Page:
4 Reasons to not Quit Nagging Your Children to Help around the Home (and 5 Tips to Up Your Game)
After succeeding at home championship of shouting match you thought that now your son will help clean the garden.
But you were wrong. And the worst part is that this result was not surprising.
The behavior of these kids! You sometimes seriously think about changing your expectations and include more chores to your own routine. After all, it is easier to walk the dog for fifteen minutes a day yourself than to keep reminding your pre-teen doing the same for half an hour. And, even the result of half an hour of nagging is not guaranteed to occur in your best interest.
Quitting seems to be the best choice for your peace of mind. But I suggest otherwise.
The benefits of not giving up on your child’s self-sufficiency are just too many to forgo.
The process of assigning chores involves communication. Yeah, I know what you are thinking. But shouting matches are a form of communication aren’t they?
This process allows them to negotiate their responsibilities and protect their time from excessive work at home.
Tip # 1
Accept their need to communicate and use this need to educate them the right method to talk. Respect and active listening will take you places. Combine it with the right dose of firmness and expectations and voila! You have a happy family with goal resolution capabilities.
Reason # 2
Chores are fun.
Well, yes. Chores can be fun if the approach is right. And that leads us to our tip # 2.
Tip # 2
Make chores fun. Find out creative ways to make them enjoyable without extrinsic rewards.
Think about doing chores and helping out as kinds of competitions. Who will gather more trash from the garden?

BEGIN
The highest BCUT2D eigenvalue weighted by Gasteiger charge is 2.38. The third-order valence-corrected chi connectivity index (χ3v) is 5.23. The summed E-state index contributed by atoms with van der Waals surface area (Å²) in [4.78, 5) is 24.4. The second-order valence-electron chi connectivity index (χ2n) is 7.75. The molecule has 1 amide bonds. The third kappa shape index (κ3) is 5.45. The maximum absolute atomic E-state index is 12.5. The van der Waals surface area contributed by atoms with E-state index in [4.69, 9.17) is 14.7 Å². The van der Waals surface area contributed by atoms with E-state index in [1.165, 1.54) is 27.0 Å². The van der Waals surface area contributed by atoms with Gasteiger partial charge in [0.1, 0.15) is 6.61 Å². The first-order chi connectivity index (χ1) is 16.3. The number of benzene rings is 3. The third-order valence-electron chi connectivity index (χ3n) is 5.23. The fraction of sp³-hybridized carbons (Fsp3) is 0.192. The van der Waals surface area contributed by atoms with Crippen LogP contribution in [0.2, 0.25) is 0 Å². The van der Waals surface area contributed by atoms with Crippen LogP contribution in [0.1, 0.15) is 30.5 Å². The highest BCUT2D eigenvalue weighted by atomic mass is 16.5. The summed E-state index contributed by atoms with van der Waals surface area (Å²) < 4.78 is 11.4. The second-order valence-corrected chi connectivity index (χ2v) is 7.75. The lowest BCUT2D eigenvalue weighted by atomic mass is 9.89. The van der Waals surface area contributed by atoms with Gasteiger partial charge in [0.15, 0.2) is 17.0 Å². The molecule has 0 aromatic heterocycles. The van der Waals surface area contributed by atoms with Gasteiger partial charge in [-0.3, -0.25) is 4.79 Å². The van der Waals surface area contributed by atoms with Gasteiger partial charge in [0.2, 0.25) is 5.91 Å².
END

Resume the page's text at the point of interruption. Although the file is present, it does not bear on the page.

And you can add extrinsic rewards as one-off treats if you want.
Tip # 3
Or maybe you can include bonding and attachment time with chore time. How about turning store cleaning exercise into finding old hidden treasures?
Include them in planning, preparing, and presenting meals. Use their science knowledge and build upon it while fixing the shower.
Be available. Be willing to help without judgment. Remember the whole point is to get them to repeat the chore so many times it becomes a habit. You know, as parents we try our best to raise children with grit.
Reason # 3
Chores get them moving. And your kids need some time out of their virtual world.
Tip # 4
But dragging your kid out of their screen at chore times takes a step by step approach.
Start by communicating and scheduling the chore time in advance.
Give advance notice. To be precise, this notice should not be a request or command to start working. Rather a milder hint, such as a single word or visual clue will have the most effect.
Be present when it’s finally the time to execute the plan (well, you have to commit, at least initially).
Follow up, if you are not present to check out their progress while they are working.
Reason # 4
It helps in building their confidence.
It may appear that household chores are boring and mundane. And it is obvious that the child hates repetitive tasks of cleaning and washing. But these tasks also are important for our survival and lifestyle maintenance.
Their morale may plummet during work. But the boost in their moral which will come from benefiting from their own efforts will be paramount.
Tip # 5
Use productive feedback to show them areas of improvement and their strengths.
Appreciate their efforts and the fruits they are bearing. Point out their efforts’ impact on the areas where you (or other members of the family) felt relieved.
Allow them to feel the satisfaction of being a helping member of the household. In return, they will develop a sense of responsibility and an attitude of grit towards their part at house or in other life areas.
Document and/or celebrate.
If you are seriously considering quitting on your child’s share of household chores, please stop. You can really mess up with their interests and emotional development which depend on them taking responsibility.
Instead, you need to evolve your bossing style with time to match their communication and emotional needs appropriate to their ages.